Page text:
Modesty and Responsibility II


Modesty and Responsibility II

When
I was young, I went through a phase of being very scrupulous. (Is it just me, or was
anyone else ever young
and scrupulous?) I remember knowing that
God wants us to dress modestly. I didn’t
understand why, or the differences in
male and female nature that made modesty important. But I knew it was a rule, and it had
something do to with men being attracted to women. But I couldn’t figure out where the line was. Was it bad
for men to be attracted by the sight of a woman? Was I supposed to make myself completely
physically unattractive to them? 
Fortunately, that seemed unreasonable even to me, and my inborn teenaged
girl’s desire to feather my hair and experiment with fashion and make-up
overwhelmed my early scrupulosity.

But they were
good questions. Does dressing modestly
mean completely obliterating every trance of femininity in our appearance? How completely are we supposed to be hiding
our bodies, anyway? Should the burlap
bag, or the shapeless plaid jumper, be the next big fashion trend?

The
late Pope John Paul II is still my “go to” guy when it comes to issues of
sexual morality. His book Love and Responsibility is amazing on
many, many levels. The discussion on
modesty is one of my favorite parts. He
says that modesty is about inspiring a reaction to the “person” and not just to
the “parts.” It is about presenting that
person as a good in and of herself, and not just the body as a possible object
of enjoyment.

JPII
says that “Shame is the tendency, uniquely characteristic of the human person,
to conceal sexual values sufficiently to prevent them from obscuring the value
of the person as such.” But modesty isn’t just about what we’re
concealing. It’s about what we’re
revealing. In deflecting attention away
from the “sexual values,” we are hopefully turning that attention toward the
deeper attributes of the person. As JPII
says “The spontaneous need to conceal mere sexual values bound up with the
person is the natural way to the discovery of the value of the person as such.”

He
says, however, that we conceal those sexual values “only to a certain extent,
so that in combination with the value of the person, they can still be a point
of origin for love.” In other words, God
created men to be created to be attracted to the female form, and vice
versa. And when we fall in love with
each other, the male and female shape of our bodies is not completely
irrelevant to the process.   If you don’t
believe me, think about all of the deeper traits and characteristics you’re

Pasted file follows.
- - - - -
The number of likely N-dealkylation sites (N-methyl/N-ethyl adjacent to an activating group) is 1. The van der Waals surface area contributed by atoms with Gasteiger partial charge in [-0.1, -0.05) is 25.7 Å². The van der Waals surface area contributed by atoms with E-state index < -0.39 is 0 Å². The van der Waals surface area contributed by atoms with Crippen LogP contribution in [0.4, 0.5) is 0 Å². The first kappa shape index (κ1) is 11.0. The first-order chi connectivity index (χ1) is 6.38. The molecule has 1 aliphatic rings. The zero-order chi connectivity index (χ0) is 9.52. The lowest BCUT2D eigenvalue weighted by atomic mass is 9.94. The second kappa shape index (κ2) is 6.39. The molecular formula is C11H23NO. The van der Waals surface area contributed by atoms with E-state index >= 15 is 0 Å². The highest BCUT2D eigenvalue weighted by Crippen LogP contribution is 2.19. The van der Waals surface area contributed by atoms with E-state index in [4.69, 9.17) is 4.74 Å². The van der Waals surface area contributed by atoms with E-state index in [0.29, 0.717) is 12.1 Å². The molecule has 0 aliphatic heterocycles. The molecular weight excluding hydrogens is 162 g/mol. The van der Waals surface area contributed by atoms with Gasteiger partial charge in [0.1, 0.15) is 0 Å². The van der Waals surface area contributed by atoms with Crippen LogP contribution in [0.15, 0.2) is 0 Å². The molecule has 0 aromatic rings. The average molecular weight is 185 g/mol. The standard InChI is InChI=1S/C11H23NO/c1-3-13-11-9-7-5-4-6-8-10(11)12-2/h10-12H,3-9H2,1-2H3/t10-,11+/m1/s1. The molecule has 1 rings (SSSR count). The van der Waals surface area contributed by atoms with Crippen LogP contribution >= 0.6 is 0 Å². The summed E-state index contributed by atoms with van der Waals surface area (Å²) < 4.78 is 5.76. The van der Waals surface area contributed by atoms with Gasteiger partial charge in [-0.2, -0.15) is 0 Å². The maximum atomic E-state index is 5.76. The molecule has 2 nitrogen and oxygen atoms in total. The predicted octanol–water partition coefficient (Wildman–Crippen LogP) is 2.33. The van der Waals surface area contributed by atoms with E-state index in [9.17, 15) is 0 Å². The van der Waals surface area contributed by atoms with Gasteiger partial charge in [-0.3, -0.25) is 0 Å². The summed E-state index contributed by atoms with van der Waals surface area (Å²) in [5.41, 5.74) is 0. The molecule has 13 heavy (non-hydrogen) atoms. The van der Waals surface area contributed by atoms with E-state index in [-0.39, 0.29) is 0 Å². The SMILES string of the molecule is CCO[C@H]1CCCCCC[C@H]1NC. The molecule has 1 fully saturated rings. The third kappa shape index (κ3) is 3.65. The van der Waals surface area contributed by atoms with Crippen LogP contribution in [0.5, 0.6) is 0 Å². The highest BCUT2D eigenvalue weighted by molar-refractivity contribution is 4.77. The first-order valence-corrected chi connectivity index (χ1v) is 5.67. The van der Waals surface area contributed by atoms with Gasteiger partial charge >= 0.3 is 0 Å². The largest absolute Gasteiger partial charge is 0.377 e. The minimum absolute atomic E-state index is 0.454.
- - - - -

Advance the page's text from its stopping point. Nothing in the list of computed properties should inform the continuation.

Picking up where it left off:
looking for in a spouse. Now what if,
while walking through an enchanted forest, you found all of those attributes in
a talking cardboard box?   What level of
“attraction” would you experience?

He
goes on to say, in what I find one of the most illuminating passages of the book,
that the “accentuation of sexual values by dress is inevitable, and is not
necessarily incompatible with sexual modesty. 
What is truly immodest in dress is that which frankly contributes to the
deliberate displacement of the true value of the person by sexual values, that
which is bound to elicit a reaction to the person as to a ‘possible means of
obtaining sexual enjoyment’ and not ‘a possible object of love by reason of his
or her personal value.’”  

How
refreshing is this? The virtue of
modesty in dress doesn’t require us to completely hide the fact that we’re
women. That wouldn’t be possible, nor
would we want to if we could. We’re
women. We have women’s parts. We don’t have to pretend that we don’t. We just need to avoid dressing in such a way
that those parts are the first – or only – thing people notice when they look
at us.

In
other words, we don’t need to wear the shapeless plaid jumpers.

I
thought it was interesting that, in last month’s comments, several men who
clearly understood the virtue of modesty also pointed out that women don’t need
to dress “dumpily” to be modest. This is
something that a lot of women don’t understand.

Look,
I admire any woman who makes it a priority to dress modestly. She’s trying to please God, and that earns
points in my book any day of the week. I
do think there are some women who take it too far. There could be a lot of reasons for
that. I suppose in some there may be an
inordinate fear of sexuality, or of any level of attractiveness to the opposite
sex. Some, as I said, may be very
healthy and well intentioned, but taking their understanding of modesty to an
extreme conclusion. If a little cover-up
is good, then a lot of cover-up must be better.

But,
as my friend Johnette Benkovic says, putting on make-up in the morning is an
act of charity. The point is that the
rest of the world has to look at us. 
There’s nothing wrong with wanting that to be a pleasant experience.

What’s